The first American martyr of the new dictatorship

Even among her own colleagues there is some argument over how acting Attorney General Sally Q. Yates handled “President” Trump’s Muslim ban last weekend. (Yes, he can couch it in whatever Bannonesque terms he want to: it was a Muslim ban.)

Some of Ms. Yates’s associates have praised her courage and sense of fairness in standing up against an unjust executive order; but others—mostly but not exclusively Trump supporters—have suggested she could have approached it more moderately, even delayed the implementation of the ban without making much of a fuss. I don’t know.

Regardless of what she did, we know the upshot: a letter (text below) from one of Trump’s minions removing her from her position and branding her a traitor.

The removal was justified from a political perspective and maybe even a judicial one. I won’t argue that. But branding her a traitor was another instance of that Nixonian vengeance that served our 37th president so well—until he was driven from office. And in that respect I have a proposition: Sally Q. Yates should be the first recognized martyr of the Trump dictatorship.

Until now we have seen minorities suffering (look at the unprecedented rise in hate crimes since November 8) and watched countless attempts to erode free speech. We have seen the administration attempt to dismantle public education and (with the appointment of Jerry Falwell to lead the Higher Education Task Force!) dilute the effectiveness of colleges and universities. Health insurance changes will hurt millions, and the end of the TPP and NAFTA will create ripples in the economy for years to come. And as one highly respected columnist wrote yesterday,   wars—actual fighting wars—with countries as vast as China are no longer out of the question.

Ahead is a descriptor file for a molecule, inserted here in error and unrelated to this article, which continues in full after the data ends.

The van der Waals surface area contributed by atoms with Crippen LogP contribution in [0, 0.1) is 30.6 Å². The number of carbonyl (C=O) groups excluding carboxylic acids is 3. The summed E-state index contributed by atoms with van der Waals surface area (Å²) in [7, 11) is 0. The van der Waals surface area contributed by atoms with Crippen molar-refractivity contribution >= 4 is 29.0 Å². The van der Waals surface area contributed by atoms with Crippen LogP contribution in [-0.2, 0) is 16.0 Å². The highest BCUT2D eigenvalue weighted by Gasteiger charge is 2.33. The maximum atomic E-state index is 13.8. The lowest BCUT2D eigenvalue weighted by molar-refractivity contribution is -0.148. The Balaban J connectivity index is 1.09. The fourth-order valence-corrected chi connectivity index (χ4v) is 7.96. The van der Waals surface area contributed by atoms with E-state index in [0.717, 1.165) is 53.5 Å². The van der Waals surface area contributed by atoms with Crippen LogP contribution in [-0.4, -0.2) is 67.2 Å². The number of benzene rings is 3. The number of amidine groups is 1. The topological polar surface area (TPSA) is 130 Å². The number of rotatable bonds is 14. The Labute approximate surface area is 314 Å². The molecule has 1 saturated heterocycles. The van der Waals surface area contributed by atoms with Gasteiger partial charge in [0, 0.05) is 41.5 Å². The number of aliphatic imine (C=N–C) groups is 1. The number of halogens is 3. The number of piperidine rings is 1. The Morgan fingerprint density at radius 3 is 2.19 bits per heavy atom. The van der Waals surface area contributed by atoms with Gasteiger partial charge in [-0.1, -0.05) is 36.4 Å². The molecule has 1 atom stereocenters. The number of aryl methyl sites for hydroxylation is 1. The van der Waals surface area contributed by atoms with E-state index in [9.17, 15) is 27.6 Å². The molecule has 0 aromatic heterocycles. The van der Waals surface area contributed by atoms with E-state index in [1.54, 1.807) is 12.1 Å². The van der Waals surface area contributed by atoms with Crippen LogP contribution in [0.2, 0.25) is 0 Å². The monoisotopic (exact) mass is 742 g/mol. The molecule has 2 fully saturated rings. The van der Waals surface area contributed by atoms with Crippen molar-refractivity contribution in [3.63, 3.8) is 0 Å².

But despite all this there hasn’t been a face or a name to which we attach these atrocities. Now there is: Sally Yates.

This is not to detract from the tens of thousands of protesters who took to the streets this past weekend, or the three million or so marchers worldwide in the Women’s March on January 21. The images from those events and others will resonate for years. But the 56-year-old Yates, whose career has spanned almost three decades within the Justice Department, finds herself with the brand of traitor while the delusional Trump continues to cavort with the Russians, refuses to disclose his tax records, and follows the lead of Stephen Bannon, the alt-right Internet celebrity who spent half a decade impugning the birthright of the previous president.

I’m not good at initiating movements. I have no clever slogans. (Remember Sally Yates doesn’t have same cachet as Remember Pearl Harbor.) And I don’t want to overemphasize what she did, but she has spoken up for humanity, to wit, the United Nations says it needs around $1 billion to aid children displaced by six years of conflict in Syria. Yemen must feed 6.9 million; Iraq, five million. But Trump—who thinks the White House phones are pretty—trades campaign promises made in front of maniacal crowds for empathy.

Ms. Rice chose a different path. For speaking out against tyrannical, unjust, possibly unlawful, and clearly sociopathic orders, she deserves more than one day of headlines.




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